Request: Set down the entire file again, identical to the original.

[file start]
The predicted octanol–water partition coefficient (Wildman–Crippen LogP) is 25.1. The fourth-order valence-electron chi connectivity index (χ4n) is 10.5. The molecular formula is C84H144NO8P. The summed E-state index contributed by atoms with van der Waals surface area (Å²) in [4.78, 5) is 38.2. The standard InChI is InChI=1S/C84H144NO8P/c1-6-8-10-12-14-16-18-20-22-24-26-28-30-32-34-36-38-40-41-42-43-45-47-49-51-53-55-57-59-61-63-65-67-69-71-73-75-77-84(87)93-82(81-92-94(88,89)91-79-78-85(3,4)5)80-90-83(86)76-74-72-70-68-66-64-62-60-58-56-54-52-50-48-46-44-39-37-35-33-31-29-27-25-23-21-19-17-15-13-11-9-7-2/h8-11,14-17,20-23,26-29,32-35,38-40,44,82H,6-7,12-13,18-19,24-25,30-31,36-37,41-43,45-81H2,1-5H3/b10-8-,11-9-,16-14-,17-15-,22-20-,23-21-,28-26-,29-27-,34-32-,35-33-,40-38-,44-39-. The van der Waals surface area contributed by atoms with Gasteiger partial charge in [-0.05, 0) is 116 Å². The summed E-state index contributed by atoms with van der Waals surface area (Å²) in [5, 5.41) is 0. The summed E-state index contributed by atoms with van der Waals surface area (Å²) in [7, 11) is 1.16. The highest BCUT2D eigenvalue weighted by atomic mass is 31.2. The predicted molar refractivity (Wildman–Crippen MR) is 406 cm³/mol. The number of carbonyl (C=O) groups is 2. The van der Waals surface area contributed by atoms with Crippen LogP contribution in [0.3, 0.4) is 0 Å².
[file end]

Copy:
The predicted octanol–water partition coefficient (Wildman–Crippen LogP) is 25.1. The fourth-order valence-electron chi connectivity index (χ4n) is 10.5. The molecular formula is C84H144NO8P. The summed E-state index contributed by atoms with van der Waals surface area (Å²) in [4.78, 5) is 38.2. The standard InChI is InChI=1S/C84H144NO8P/c1-6-8-10-12-14-16-18-20-22-24-26-28-30-32-34-36-38-40-41-42-43-45-47-49-51-53-55-57-59-61-63-65-67-69-71-73-75-77-84(87)93-82(81-92-94(88,89)91-79-78-85(3,4)5)80-90-83(86)76-74-72-70-68-66-64-62-60-58-56-54-52-50-48-46-44-39-37-35-33-31-29-27-25-23-21-19-17-15-13-11-9-7-2/h8-11,14-17,20-23,26-29,32-35,38-40,44,82H,6-7,12-13,18-19,24-25,30-31,36-37,41-43,45-81H2,1-5H3/b10-8-,11-9-,16-14-,17-15-,22-20-,23-21-,28-26-,29-27-,34-32-,35-33-,40-38-,44-39-. The van der Waals surface area contributed by atoms with Gasteiger partial charge in [-0.05, 0) is 116 Å². The summed E-state index contributed by atoms with van der Waals surface area (Å²) in [5, 5.41) is 0. The summed E-state index contributed by atoms with van der Waals surface area (Å²) in [7, 11) is 1.16. The highest BCUT2D eigenvalue weighted by atomic mass is 31.2. The predicted molar refractivity (Wildman–Crippen MR) is 406 cm³/mol. The number of carbonyl (C=O) groups is 2. The van der Waals surface area contributed by atoms with Crippen LogP contribution in [0.3, 0.4) is 0 Å².